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October 28, 2010     Lovell Chronicle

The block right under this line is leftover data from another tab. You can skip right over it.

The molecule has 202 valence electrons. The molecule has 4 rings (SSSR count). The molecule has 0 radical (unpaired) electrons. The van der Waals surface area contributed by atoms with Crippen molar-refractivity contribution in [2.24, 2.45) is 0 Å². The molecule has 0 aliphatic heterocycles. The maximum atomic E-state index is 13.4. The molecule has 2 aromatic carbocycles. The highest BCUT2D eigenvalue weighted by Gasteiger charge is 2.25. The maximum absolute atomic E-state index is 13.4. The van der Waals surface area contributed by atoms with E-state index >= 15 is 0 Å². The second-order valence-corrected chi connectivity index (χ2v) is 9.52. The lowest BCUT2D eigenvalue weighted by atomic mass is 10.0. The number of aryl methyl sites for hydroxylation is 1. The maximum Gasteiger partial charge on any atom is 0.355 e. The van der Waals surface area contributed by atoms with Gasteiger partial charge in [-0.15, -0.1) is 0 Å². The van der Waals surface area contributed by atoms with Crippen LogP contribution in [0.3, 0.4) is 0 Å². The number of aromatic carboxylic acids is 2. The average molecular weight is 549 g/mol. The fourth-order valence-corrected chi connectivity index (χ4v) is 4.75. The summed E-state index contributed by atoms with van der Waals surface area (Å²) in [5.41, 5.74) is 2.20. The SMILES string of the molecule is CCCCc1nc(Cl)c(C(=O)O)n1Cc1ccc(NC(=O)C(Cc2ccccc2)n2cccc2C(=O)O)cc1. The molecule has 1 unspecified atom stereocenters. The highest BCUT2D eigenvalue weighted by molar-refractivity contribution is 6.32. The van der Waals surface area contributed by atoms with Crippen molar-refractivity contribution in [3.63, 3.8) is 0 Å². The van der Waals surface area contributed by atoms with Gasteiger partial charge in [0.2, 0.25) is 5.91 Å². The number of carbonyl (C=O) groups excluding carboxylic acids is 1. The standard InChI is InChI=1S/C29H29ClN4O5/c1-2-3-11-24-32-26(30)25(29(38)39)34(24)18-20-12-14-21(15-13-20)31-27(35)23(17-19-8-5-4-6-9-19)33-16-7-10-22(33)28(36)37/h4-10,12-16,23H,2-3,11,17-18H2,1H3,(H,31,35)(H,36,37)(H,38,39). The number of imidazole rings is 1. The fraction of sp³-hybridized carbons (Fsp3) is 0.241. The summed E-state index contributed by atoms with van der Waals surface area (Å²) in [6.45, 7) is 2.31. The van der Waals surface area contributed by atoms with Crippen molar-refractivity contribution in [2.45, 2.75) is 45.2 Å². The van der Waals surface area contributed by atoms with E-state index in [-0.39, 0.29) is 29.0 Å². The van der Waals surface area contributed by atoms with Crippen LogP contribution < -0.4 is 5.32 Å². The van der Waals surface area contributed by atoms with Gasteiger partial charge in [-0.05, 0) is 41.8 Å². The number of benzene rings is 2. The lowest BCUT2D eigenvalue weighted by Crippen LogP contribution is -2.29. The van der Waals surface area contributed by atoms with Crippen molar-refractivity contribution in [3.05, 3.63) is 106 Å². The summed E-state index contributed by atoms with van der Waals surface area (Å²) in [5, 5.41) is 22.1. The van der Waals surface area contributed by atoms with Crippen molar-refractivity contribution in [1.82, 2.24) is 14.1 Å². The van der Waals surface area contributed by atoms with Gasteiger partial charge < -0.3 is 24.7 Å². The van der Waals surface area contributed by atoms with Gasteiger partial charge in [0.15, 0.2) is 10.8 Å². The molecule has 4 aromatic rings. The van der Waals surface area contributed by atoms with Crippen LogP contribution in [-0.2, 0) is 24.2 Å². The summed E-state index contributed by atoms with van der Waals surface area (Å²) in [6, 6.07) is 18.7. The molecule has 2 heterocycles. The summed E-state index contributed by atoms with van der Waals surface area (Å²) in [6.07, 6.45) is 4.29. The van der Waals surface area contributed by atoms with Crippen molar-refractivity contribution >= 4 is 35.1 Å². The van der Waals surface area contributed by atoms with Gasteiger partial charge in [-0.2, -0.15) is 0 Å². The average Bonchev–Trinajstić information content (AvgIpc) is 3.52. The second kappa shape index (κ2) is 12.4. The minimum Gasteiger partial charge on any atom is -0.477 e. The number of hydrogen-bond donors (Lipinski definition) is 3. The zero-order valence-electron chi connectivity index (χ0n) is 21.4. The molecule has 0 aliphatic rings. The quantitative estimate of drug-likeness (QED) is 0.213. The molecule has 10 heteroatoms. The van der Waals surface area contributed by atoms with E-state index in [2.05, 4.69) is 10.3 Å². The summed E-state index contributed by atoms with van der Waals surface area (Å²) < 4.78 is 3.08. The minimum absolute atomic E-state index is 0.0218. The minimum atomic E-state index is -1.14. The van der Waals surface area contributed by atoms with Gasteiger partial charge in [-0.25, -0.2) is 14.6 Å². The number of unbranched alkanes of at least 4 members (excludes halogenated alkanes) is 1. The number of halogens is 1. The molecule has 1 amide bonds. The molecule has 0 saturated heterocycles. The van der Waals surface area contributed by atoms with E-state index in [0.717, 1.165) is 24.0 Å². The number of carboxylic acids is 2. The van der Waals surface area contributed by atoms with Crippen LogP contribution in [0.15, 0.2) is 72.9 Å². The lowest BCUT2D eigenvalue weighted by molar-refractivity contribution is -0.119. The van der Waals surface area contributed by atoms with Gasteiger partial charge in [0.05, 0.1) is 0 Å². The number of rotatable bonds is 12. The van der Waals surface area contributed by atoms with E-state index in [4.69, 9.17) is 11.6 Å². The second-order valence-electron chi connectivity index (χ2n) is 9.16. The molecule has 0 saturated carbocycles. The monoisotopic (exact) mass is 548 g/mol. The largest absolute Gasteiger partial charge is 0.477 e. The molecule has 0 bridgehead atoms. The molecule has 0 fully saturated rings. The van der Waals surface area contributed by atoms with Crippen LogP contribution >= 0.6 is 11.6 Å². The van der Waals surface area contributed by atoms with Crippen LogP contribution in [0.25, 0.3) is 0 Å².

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26 I The Lovell Chronicle I October 28, 2010 www.LovellChronicle.com U.S. HOUSE OF REPRESENTATIVES David Wendt Democrat BIOGRAPHY: I was born in Haddonfield, N.J., and attended public school through high school graduation. I am currently the presi- dent of the Jackson Hole Center for Global Affairs, a bipartisan policy center, which I co-founded eight years ago. I have resided in Jackson for the last five years. I met my wife in Wyoming 43 years ago, when we were both working on a dude ranch. She grew up in the U.S. Navy, and we have three sons age 88, 29, and 26, all of .,hom ao involx,ocl in public iorvieo. WHAT PROMPTED YOU TO SEEK OFFICE? WAS IT A PERSONAL INITIATIVE OR DID OTHERS ENCOURAGE YOU? WENDT: I was encouraged by leaders in the state and county Democratic party to seek federal office because of my almost three decades of bipartisan involvement in public policy. This includes 21 years at the Center for Strategic and In- ternational Studies (CSIS), in Washington, D.C., and eight years at the Jackson Hole Center for Global Affairs. LUMMIS: I am seeking re-election because America is at a crossroads. America's economic freedom and individual op- portunity will be limited and we will burden our children and grandchildren with looming deficits and a massive debt if we do not change the course of this country by committing ourselves to a new governing agenda that is fiscally respon- sible and focuses -- first and foremost -- on creating jobs. I view my role in Congress as that of a committed fiscal dis- ciplinarian. I want to lead Congress to kick its over-spend- ing using tools that Wyoming has successfully employed for years to balance our budgets. I want to return to the U.S. House to be a forceful voice for reform of federal spend- ing and for a renewed commitment to the 10th Amendment rights of states and the people. WHAT IS THE MOST IMPORTANT ISSUE IN THE COUNTRY AND HOW DO YOU PLAN TO ADDRESS IT? WENDT: Federal debt and budget deficit reduction is the most important issue facing our country. I plan to address this is- sue through smart savings, including public-private sector partnerships that can produce savings in education and in- frastructure. I have demonstrated that I know how to do this in building past public-private sector partnerships. Mean- while, by sharing the costs of these needed investments with the private sector, we can make our tax dollars go further. LUMMIS: The current national debt and mounting deficits are unsustainable and I believe reducing the debt by cutting spending is the most important issue in the country. Con- gress must sober up from its spending addiction and take action to right America's fiscal course. It will not be easy and it will require discipline but we must work together to bring America back from the brink of a culture of government de- pendency. I support Representative Paul Ryan's American roadmap, which will completely eliminate the national debt by reforming entitlements and creating a sustainable eco- nomic course for our country. We need to return to economic freedom and a tax structure that will empower not shackle the entrepreneurial spirit. WHAT DO YOU SEE IS THE MOST,IMPORTANT ISSUE  IN WYOMING AND HOW DO YOU PLAN TO' ADDRES$ ' IT? WENDT: The most important issue in Wyoming is the future of our energy markets. We need incentives to encourage elec- tric utilities to put out the extra cash to invest in cleaner- building coal-fired power plants, or else they will shift to natural gas. In fact, because the utilities are lacking incen- tives, that is what they are already doing. I don't think many people in Wyoming understand that this is happening. We also need to build the transmission lines that will help us send our wind power out-of-state. Cynthia Lummis Republican BIOGRAPHY: I am a fourth generation Wyoming rancher and a small business owner from Laramie County. I was raised on my family's ranch and graduated from the University of Wyoming with bachelor degrees in animal science and biology. In 1979, I became the youngest woman ever elected to the Wyoming Legisla- ture. After receiving my law degree from UW in 1985, I practiced law in Cheyenne and served a total of 14 years in the Wyoming House and Senate, concentrating on natural resource and taxation issues. I was elected Wyoming State Treasurer in 1998 and served two terms before being elected to represent the people of Wyo- ming in the United States House of Representatives in 2008. My husband, Alvin Wiederspahn, is a Cheyenne attorney and we have one daughter, Annaliese. We are all members of Trinity Lutheran Church. Questio[00__ .... LUMMIS: I believe the major issue facing Wyoming today is the tax and spend, big government agenda promoted by Democrats in Congress. Nancy Pelosi has no idea how we live our lives and provide for our families in Wyoming. She votes as though she knows better than we do about how to raise and educate our children and what health insur- ance we should be allowed to purchase. The liberal agenda seeks to strengthen the long arm of Washington and fur- ther intrude on every aspect of our lives right down to our relationship with our family physician. I will work with my colleagues in the U.S. House to repeal and replace the gov- ernment takeover of our health care system and to protect Wyoming values from the heavy hand of Washington. WHAT ARE YOUR STRENGTHS AND WEAKNESSES AND HOW WILL YOU COMPENSATE FOR YOUR WEAKNESSES? WENDT: My strengths are my demonstrated commitment to bipartisan cooperation and public-private sector collabora- tion, my credentials as a fiscal conservative, my capacity to listen, and my strong grasp of national and international policy issues. My weaknesses include the limited recogni- tion of my accomplishments within the state, and inaccurate reactions of some people who brand me as a "blame-Bush" Democrat. I plan to overcome these weaknesses by continu- ing to get out around the state, walk neighborhoods and talk to the citizens of Wyoming, and emphasize the Bush initia- tives I have supported over the last 10 years and will con- tinue to support. LUMMIS: As a small-business owner I understand what it means to manage a budget, to make payroll, to pay bills on time and to create jobs. Through my service in the State Legislature and as Wyoming's State Treasurer I learned that states are the incubators of great ideas. I go to work every day to fight for Wyoming values and come home every weekend to listen and learn from you. My work ethic as I walk into the U.S. Capitol every morning is unchanged from when I went out to irrigate at the ranch. I strive to vote Wy- oming's values of good stewardship of our land, responsible use of our resources and protection of our way of life. Like many people, maintaining a work-life balance is the biggest challenge that I face. I work to balance the responsibility I have to God and my family with the responsibility to serve the people of Wyoming forcefully and effectively. I work to be a good servant of the Lord and to be a good wife and mother. It is only with the support of God and my family that I am able to steadfastly serve Wyoming with passion and energy. WHY SHOULD PEOPLE VOTE FOR YOU? WENIhe is  s state should vote for me because i represent  voice of the future, not the past. As one of the leading Republicans in the state has said, I am not a politi- cian-as-usual, but am brilliant at bringing people together. I can promote long-term initiatives that will serve the in- terests of our state by enhancing job growth, investment in sustainable energy and fiscal discipline. LUMMIS: I want to reform Congress and I know - with every vote I cast -- that I work for you. Some of my colleagues in Washington seem to have forgotten who they work for but this year -- with your help -- we can change that and take America back. I come home every weekend and travel the state. I hold town hall meetings, attend community events, visit businesses and listen to Wyoming folks about the is- sues that are on their minds. My chief of staff is based in Wyoming to ensure the highest quality of constituent ser- vice and to focus the attention of my office on serving Wyo- ming first, not Washington. I have an exceptional staff and my congressional offices emphasize outstanding service, we care deeply about working for Wyoming. John V. Love Libertarian The following statement was received by U.S. House Liber- tarian candidate John V. Love. The statement was received prior to the questionnaire being sent and no additional information was received. Green River Police Chief John V. Love believes the citizens of Wyoming should have more of a choice than a "big govern- menC Democrat or a '%ig government" Republican. As Wyoming's representative in Washington, Love would propose the following amendment to the United States Consti- tution: "Congress shall make no law that applies to the citizens of the United States that does not apply equally to the senators and/or representatives; and, Congress shall make no law that ap- plies to the senators and/or representatives that does not apply equally to the citizens of the United States." Love said, "Our legislators in Washington have come to believe they are above their constituents and that they can ig- nore the will of the people and that has to change. Obviously the health care issue has proven that Congress is not listening to the people and I will push for the right of any state to "opt out" of na- tional health care." Love would like to see a strict interpretation of the United States Constitution with much less government intrusion into personal freedoms and our free enterprise system. "All individuals and businesses have the right to succeed or fail on their own merit without any government interference," he said. Love believes in a flat tax for all wage earners and corpo- rations based on gross income and that the federal government should be spending only what it can take in. This would mean a vast decrease in government spending including welfare for il- legal aliens, corporate bailouts and what he called "the useless stimulus program." Love said he believes that the federal government has the obligation to secure our national borders against illegal entry by nations, groups or individuals and that no immigration reform is warranted until this is accomplished.  H e.,added,he believes in thelf!e]l== y dUal,.o chobse  thdir religior and worlil5 'le% $se s far  1 practice of that religion does not infringe on the personal liber- ties of any other individual. Love said it is also time for a discussion of term limits at the federal level. A Vietnam veteran, Love moved to Wyoming from his na- tive Wisconsin in 1976. He graduated from the University of Wy- oming in 1991 with a bachelor's degree in natural science. He has been employed by the Green River Police Department for the past 26 years. More information is available on Facebook and at www.wyo- minglp.org (Wyoming Libertarian Party). BIG HORN COUNTY CLERK Catherine C. Stuber Democrat Dori Noyes Republican : BIOGRAPHY: I was born in Big Timber, Mont., and lived in Sweet Grass County most of my life until moving to Wyoming in 2002. I have some secondary education in bookkeeping and accounting. I had a real estate license in Montana for 17 years. I have also just completed a Clinical Medical Assistant (CMA) course. I am cur- rently taking a medical transcription course. My husband Gene and I have lived in and owned property in Big Horn County for more than six years. BIOGRAPHY: I was born in Caldwell, Idaho, and moved to Big Horn County in 1989. I worked all through high school and after graduation became a loan officer for a financial institution. I also owned and operated a women's clothing store. I worked for J.R. Simplot's corporate office as an executive secretary before moving to Wyoming. I worked for the University of Wyoming Cooperative Extension Service for 12 years. I have parents, three siblings, a daughter, son-in-law and five grandchildren in Idaho; son, daugh- ter-in-law and two grandchildren in Texas. My husband Quint Noyes is a Wyoming native and has lived in Wyoming for 57 years. WHAT PROMPTED YOU TO SEEK OFFICE? WAS IT A PERSONAL INITIATIVE OR DID OTHERS ENCOURAGE YOU? STUBER: I have had numerous people ask me to run for the office of county clerk. The people said I would make a good county clerk and also feel there needs to be a change in the county clerk's office. NOYES: In 2001, the previous county clerk asked me to come to work for her and learn the county clerk's duties. I accepted the offer and for the next 16 months was trained to be the county clerk, learning the clerk's duties and responsibilities as well as the deputy clerk's responsibilities (which differ substantially). In 2002, I was elected to the county clerk's position and re-elected in 2006. BUDGETS ARE ANTICIPATED TO BE TIGHT FOR THE NEXT FEW YEARS. WHAT ARE YOUR FINANCIAL PRIORITIES FOR THE OFFICE YOU ARE SEEKING? STUBER: My priority is to run a more efficient office and save the taxpayers money. Having worked in the office for 5 years, I feel there are ways to save money and run a more productive office. I want to make the county clerk's budget more efficient and to help the county commissioners where I can with the budget. Questions__ employees and a more pleasant office for both the employees and the public. NOYES: The most important issue as the administrator is to understand state statutes and how they apply. Next would be to establish procedures so we comply with the statutes. The most important issues for the deputy clerks are accu- racy and efficiency and following these procedures. We ad- dress this by proofing all documents. Accuracy and efficien- cy equals lower costs to the taxpayers. WHAT ARE YOUR STRENGTHS AND WEAKNESSES AND HOW WILL YOU COMPENSATE FOR YOUR WEAKNESSES? STUBER: My strengths are that I am a hard worker, loyal, prompt, very dedicated to my job, whatever it may be, and I can get along with most people. When people ask me for something I work until I get it done. My weakness is that I work too hard and get overly tired. I will have to pace my- self. NOYES: My strengths are my knowledge gained from 30 years of experience in record keeping. I receive additional train- ing every year in areas such as computer programs, human resources, changes and updates to state statutes, to name a few. I am also known for my dedication to the job over the in-state and out-of-state customers, which is a process that I implemented last year. WHY SHOULD PEOPLE VOTE FOR YOU? STUBER: I will work to serve the public. I will treat all people with respect and have a more pleasant environment when the public comes to the county clerk's office for help and in- formation. I will strive to have a better working relation- ship with all the county offices. I have worked in the county clerk's office for 5 years. I am qualified and have the ability and feel I would make a good, hard working county clerk for all the people of Big Horn County. NOYES: I am asking to be re-elected because of my integri- ty and honesty, demonstrated by my fiscal responsibility. I have eight years of experience doing the job as county clerk. I am dedicated, demonstrated by the many hours I put into the job. I am the only candidate with experience as budget officer orchestrating and fine-tuning a $23 million county budget. I am the only candidate who knows and has expe- rience with the whole election process, which includes nine incorporated towns as well as 74 special districts that each have their own unique demands and requirements in the election process. I am running on my record of the past eight years. NOYES: My priorities are the same now, as they were in 2002, when I first took office. Financially, fiscal responsibility is the top priority. It is important to stay within budget every year, which I have done for the past eight years. Another ex- ample of my fiscal responsibility is over the last eight years I have returned unspent money from my budget to the county general fund in the amount of $351,830. WHAT DO YOU SEE IS THE MOST IMPORTANT ISSUE IN THAT OFFICE AND HOW DO YOU PLAN TO ADDRESS IT? STUBER: To have a productive team that will comply with procedures and state statutes, and to have respect for the employees, and provide a good working atmosphere. By ad- dressing these I believe that we will have more productive last eight years. My weakness is my need to try and please everyone. Some people would argue that this is not a weak- ness, but a strength, and therefore I have not tried to com- pensate. I believe it is my nature. WHAT TWO OTHER ISSUES WOULD YOU LIKE TO ADDRESS IF VOTERS GIVE YOU THAT OPPORTUNITY? STUBER: Try to make it easier for the public to get informa- tion from the clerk's offices. To look for some more ways to improve the Basin and Lovell offices. NOYES: As always I am monitoring and fine tuning our proce- dures, looking for improvement. I would also like to increase the number of online documents that are available to both / ,